Some Reservists and National Guardsmen, having attained 20 years of creditable service to qualify for reserve retired pay at age 60, are cutting the value of future annuities unknowingly by electing "discharge" from service rather than transfer to the Retired Reserve, pay experts warn.
The drop in annuities can be especially deep for reservists who first entered service after Sept. 7, 1980, under the so-called "High-3" retirement plan.
The first High-3 reservists began retiring in September this year. Some probably have made decisions already that will slice into the value of their annuities when they begin at age 60.
Ronald Hunter, an Army Reserve major and president of Uniformed Services Almanac Inc., publisher of guides on military pay and benefits, is a High-3 reservist himself who will be eligible to "retire" next year. He learned of the impact of being discharged, rather than transferred to the Retired Reserve, months ago while researching an article.
Since then, Hunter has campaigned to educate individual reservists and to persuade senior Reserve and National Guard leaders to make sure reservists are better briefed on the pitfalls of their retirement decisions.
Reserve officials say most reservists, on attaining 20 or more creditable years of service to qualify for retirement, elect transfer to the Retired Reserve until annuities begin at age 60. But others, usually to avoid the possibility of recall for war or national emergency, elect to be discharged until benefits kick in at age 60.
The price for doing so is more modest for persons who entered service before Sept. 8, 1980. These reservists fall under "Final Basic Pay" retirement.
Under that plan’s rules, those who transfer to the Retired Reserve, rather than be discharged, continue to gain longevity raises that boost future retirement benefits.
The reservist who elects to be discharged, to assume "former member" status, still will have retired pay at age 60 and based on the latest military pay scales. But pay will be calculated on 20 years, not 26.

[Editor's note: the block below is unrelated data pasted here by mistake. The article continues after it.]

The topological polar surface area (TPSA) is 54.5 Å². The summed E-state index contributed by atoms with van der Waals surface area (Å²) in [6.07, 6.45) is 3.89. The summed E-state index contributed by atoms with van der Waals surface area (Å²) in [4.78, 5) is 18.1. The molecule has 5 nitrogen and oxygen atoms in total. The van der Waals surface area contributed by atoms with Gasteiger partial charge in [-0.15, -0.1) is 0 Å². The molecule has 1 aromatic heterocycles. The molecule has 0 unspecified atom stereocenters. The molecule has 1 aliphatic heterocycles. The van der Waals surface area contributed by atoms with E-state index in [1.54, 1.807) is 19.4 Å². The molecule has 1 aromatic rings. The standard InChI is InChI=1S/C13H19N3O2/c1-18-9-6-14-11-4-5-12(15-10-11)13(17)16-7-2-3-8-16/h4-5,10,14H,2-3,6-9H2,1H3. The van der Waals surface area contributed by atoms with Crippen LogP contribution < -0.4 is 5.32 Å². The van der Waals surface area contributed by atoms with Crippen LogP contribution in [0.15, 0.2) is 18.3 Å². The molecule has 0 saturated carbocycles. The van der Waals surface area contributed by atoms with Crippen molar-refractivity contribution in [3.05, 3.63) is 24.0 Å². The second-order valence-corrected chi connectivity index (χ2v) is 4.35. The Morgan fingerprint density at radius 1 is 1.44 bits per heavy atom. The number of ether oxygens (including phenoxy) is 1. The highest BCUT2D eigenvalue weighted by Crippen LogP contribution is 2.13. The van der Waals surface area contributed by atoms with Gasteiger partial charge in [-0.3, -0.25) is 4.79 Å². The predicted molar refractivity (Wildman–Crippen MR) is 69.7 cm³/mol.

Retired pay will be lower as a result, but not dramatically.
It’s a different story for reserve retirees under High-3. Those who transfer to the Retired Reserve, and thereby make themselves available for recall, still do pretty well. Retired pay is calculated at age 60 based on average basic pay for the highest three years, or 36 months, of pay. They also receive whatever longevity increases accrued since they retired.
But High-3 reserve retirees who elect be discharged have their retired pay at age 60 based on average pay during their highest 36 months of pay before discharge. For a reservist who retired at 40, that means an annuity using pay scales 20 years old, with no cost-of-living or longevity raise.
Hunter estimates that a lieutenant colonel or commander who retires at 45 under High-3, and elects a discharge, would see a 40 percent drop in the value of his or her annuity at age 60. In today’s dollars, that’s a loss of about $1,000 a month.
Tom Bush, a Defense Department expert on reserve personnel issues, said an article Hunter wrote on this issue that details reserve retirement plans overall, has been distributed to senior Reserve officials to heighten awareness. Hunter’s article also is posted at his company’s Web site: www.militaryalmanac.com
Additionally, Defense officials will send a legislative proposal to Congress early next year that would authorize the services to transfer High-3 reserve retirees into the Retired Reserve unless they opted out. Members who elected instead to be discharged would have to be briefed on the retirement plans.
Tricare officials said they were premature last week in advising Medicare-eligible beneficiaries to revise their records at Defense Enrollment Eligibility Reporting System to include information on enrollment in Medicare Part B. The DEERS’ system has no way to record that information for beneficiaries 65 and older, officials said. DEERS is working on a connectivity plan with Medicare databases so it can update Part B enrollment information automatically.
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